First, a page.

How was I going to have this conversation with my teenagers? I’d been putting it off for months. The day was looming when I would begin work for my new employer, a cannabis start-up for alternative delivery modes of infused products. I needed to tell my two kids about the job before they caught wind of it from someone else. How do you tactfully tell your children you are leaving a solid career in the pharmaceutical industry for a start-up in a legal marijuana business? I wasn’t exactly sure, but, like a parent would, I found a bit of creative language to be the desirable approach. Over dinner I casually mentioned that I was leaving my current job that I had been at for 7+ years for a new opportunity. As they chewed their food, they didn’t seem too concerned by this information. Between grunts and bites they just asked where it was located and what would I be doing. “Same sort of thing as before, only in Denver”, I responded. End of the conversation.
Well that might have been the end of it, but, I had a nagging suspicion that our 17-year old daughter would find out more details through the grapevine of friends. I didn’t want her thinking I was like Mary-Louise Parker’s character in Weed. I headed to her bedroom after dinner. After sitting on her bed with her for a few minutes, I casually mentioned that I would actually be working in the cannabis industry at the new job. There was a pause. Then she asked, “You are leaving research in cystic fibrosis for weed?”. Well there it was, on the table and a very good question.
I had worked in the biotech world for 22 years with notable companies including Amgen and Gilead Sciences. My career in research and development had spanned antibiotic discovery, oncology products, inflammation research and, most recently, drugs for improving the lives of cystic fibrosis patients. I had risen to Senior Director of Toxicology and was very satisfied with my chosen profession. However, there were several aspects to biotech that had made me disillusioned with the direction the industry was headed. These included the influence of hedge funds and corporate money driving decisions on research focuses rather than the science driving the research.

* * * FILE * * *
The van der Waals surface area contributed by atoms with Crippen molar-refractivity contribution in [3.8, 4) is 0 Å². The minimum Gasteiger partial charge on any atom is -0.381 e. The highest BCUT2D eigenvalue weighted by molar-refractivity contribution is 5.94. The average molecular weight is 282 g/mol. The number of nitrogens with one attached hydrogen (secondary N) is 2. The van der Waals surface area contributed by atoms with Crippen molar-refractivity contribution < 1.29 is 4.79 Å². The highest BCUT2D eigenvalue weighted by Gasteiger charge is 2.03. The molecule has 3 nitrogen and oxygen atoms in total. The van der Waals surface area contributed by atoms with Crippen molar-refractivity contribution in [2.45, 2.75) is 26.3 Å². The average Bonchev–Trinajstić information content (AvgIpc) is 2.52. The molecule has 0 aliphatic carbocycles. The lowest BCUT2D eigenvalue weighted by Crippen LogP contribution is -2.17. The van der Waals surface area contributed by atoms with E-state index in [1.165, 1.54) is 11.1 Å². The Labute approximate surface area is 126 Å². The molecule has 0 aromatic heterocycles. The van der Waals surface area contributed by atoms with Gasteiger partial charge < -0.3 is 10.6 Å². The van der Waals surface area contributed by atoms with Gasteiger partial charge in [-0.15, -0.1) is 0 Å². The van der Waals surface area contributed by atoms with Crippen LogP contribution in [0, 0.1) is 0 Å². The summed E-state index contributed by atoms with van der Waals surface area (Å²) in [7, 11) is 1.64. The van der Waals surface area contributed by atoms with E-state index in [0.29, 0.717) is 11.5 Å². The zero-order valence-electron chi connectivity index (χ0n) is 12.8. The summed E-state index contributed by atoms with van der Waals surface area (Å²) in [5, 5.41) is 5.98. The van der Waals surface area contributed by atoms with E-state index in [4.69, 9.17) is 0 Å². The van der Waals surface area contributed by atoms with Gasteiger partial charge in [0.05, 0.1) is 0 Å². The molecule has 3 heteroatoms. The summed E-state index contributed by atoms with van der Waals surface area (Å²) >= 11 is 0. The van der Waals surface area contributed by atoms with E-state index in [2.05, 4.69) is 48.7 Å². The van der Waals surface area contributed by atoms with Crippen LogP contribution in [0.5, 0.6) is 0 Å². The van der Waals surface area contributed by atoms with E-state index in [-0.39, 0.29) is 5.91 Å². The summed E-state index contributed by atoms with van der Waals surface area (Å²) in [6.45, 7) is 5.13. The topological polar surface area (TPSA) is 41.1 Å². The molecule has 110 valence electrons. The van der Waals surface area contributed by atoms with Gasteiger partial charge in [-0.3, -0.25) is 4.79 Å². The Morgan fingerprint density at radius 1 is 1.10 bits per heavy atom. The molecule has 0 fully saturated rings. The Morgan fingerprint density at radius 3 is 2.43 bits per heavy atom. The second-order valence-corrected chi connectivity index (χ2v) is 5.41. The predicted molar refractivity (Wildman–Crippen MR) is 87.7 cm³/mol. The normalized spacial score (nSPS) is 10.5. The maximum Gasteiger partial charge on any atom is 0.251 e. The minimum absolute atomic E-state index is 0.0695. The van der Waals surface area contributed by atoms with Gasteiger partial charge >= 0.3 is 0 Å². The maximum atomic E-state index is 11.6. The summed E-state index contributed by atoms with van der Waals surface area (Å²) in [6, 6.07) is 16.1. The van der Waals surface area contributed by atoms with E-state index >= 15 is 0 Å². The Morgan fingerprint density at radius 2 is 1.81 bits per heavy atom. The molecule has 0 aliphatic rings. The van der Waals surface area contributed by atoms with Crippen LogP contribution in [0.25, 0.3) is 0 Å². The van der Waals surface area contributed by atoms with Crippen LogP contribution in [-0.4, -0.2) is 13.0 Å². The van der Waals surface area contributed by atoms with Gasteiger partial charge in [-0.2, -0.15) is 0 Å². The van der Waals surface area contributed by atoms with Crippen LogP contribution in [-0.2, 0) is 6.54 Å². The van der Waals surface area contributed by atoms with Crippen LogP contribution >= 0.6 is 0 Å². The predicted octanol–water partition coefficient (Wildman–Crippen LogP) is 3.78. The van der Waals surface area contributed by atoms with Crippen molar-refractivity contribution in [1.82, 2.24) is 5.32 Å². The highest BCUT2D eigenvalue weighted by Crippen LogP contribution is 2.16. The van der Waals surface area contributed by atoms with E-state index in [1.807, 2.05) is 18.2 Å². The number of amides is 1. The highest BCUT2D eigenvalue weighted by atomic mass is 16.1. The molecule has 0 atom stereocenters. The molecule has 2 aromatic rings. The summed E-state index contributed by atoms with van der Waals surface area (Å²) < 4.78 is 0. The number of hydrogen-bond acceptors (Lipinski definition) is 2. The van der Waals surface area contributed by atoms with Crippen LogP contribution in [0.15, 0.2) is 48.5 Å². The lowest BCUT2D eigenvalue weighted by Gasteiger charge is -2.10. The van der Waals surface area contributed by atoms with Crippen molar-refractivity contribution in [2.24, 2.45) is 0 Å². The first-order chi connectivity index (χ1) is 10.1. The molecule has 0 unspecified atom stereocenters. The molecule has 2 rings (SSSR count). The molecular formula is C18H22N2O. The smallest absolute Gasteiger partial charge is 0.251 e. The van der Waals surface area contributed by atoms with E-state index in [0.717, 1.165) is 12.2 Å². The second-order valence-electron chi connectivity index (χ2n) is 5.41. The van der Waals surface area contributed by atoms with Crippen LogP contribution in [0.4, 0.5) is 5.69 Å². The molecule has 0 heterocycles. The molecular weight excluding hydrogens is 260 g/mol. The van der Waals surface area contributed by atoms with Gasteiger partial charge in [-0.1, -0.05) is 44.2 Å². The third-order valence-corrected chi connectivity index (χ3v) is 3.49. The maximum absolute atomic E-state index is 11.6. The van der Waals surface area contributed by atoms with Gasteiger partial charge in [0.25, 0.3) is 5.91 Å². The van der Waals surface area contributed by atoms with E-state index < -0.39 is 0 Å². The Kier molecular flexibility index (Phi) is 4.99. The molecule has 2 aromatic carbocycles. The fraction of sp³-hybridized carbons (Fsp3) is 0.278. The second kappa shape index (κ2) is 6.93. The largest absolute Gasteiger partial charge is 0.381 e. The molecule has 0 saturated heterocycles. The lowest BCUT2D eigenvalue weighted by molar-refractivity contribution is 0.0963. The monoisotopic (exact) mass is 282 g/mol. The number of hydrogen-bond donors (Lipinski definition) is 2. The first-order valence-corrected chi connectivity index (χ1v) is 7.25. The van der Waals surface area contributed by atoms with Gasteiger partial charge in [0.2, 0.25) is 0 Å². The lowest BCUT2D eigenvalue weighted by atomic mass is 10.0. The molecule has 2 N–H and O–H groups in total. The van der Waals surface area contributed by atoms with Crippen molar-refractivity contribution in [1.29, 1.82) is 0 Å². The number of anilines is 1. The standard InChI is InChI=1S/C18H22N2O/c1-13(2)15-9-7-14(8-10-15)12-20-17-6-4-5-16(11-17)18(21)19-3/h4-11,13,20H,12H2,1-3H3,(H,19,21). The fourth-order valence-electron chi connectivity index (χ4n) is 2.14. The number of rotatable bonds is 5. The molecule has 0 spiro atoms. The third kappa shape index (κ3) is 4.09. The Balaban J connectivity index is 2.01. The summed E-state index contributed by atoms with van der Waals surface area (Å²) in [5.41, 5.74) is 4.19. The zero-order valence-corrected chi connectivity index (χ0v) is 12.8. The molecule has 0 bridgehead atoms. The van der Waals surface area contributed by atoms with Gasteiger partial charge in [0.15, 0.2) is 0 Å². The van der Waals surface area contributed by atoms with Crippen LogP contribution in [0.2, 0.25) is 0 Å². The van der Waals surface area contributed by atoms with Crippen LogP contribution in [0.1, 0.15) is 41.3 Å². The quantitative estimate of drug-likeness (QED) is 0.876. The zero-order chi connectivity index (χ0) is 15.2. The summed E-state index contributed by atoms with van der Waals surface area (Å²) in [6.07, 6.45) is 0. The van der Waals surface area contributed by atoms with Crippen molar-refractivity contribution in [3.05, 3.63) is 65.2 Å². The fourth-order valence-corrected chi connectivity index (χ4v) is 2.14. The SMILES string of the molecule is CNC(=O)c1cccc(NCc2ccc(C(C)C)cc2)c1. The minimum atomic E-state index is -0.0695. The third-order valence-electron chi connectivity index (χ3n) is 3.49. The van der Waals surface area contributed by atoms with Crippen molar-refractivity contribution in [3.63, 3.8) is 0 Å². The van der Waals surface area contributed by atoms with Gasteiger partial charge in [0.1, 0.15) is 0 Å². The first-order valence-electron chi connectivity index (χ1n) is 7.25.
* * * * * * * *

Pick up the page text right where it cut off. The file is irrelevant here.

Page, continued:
In the cannabis industry, I would be entering a grey market of legal and illegal activities with inherent risks from any start-up venture. Recreational cannabis had been legalized in my home state of Colorado in 2014. Shortly after the passage of Amendment 64, there was a flurry of activity to create the first legal retail cannabis marketplace. There was still much to sort out with the regulations in a burgeoning industry with numerous opportunities for entrepreneurs, scientists and patients. I was intrigued by the industry as a whole as my disillusionment with biotech grew. Could cannabis be the mechanism to get medicines to patients more quickly than via the biotech path? Reading scientific articles and seeing the industry support from Dr. Sanjay Gupta lead to me believe it was possible.
There was and there continues to be significant stigma for scientists looking at the cannabis industry as a career path. Not exactly the safest route for a parent of teens heading to college in the near future. Some of the questions I asked myself were: Was it legitimate? How would the black market impact the legal market? What types of people work in this industry? And most importantly, would there be backlash from my previous colleagues now viewing me as supportive of cannabis? When I was approached by a biotech colleague to form a company dedicated to developing cannabis products that would be more medicinal than recreational, I began to seriously contemplate these questions.
In 2014 most of the products on the market were simply flower, oils and baked goods. There were no truly medicinal products in the way medicine is viewed: exact and consistent. We would seek to create products infused with cannabis oils and distillates that could be administered under the tongue (sublingual), on the skin or via the nose. Our years in the biotech world had trained our team with the knowledge to do this but it would be with a different natural product. Now I just needed to convince my daughter that this was the right thing for me to do.
I responded to my daughter’s question by answering, that while research in cystic fibrosis was noble and worthy of my efforts, I would be researching and developing new medicines for patients with conditions such as anxiety and chronic pain using cannabis as a medicine. I was not planning on developing the next dab rig or vape pen but rather more “medicine-like” products. The goal of our work would be to better patients’ lives by reducing their pain and providing comfort with cannabis. It seemed to be a very worthy goal and it drives our business today.
I knew this was the right answer and my daughter would eventually understand why I was making this leap, even if she couldn’t understand in the moment. After I left her bedroom, I wondered how quickly she jumped on Snapchat to let her friends know her mom was soon to be working in the world of weed. It was a difficult discussion but the first of many with family and friends as I try to help normalize cannabis use in America.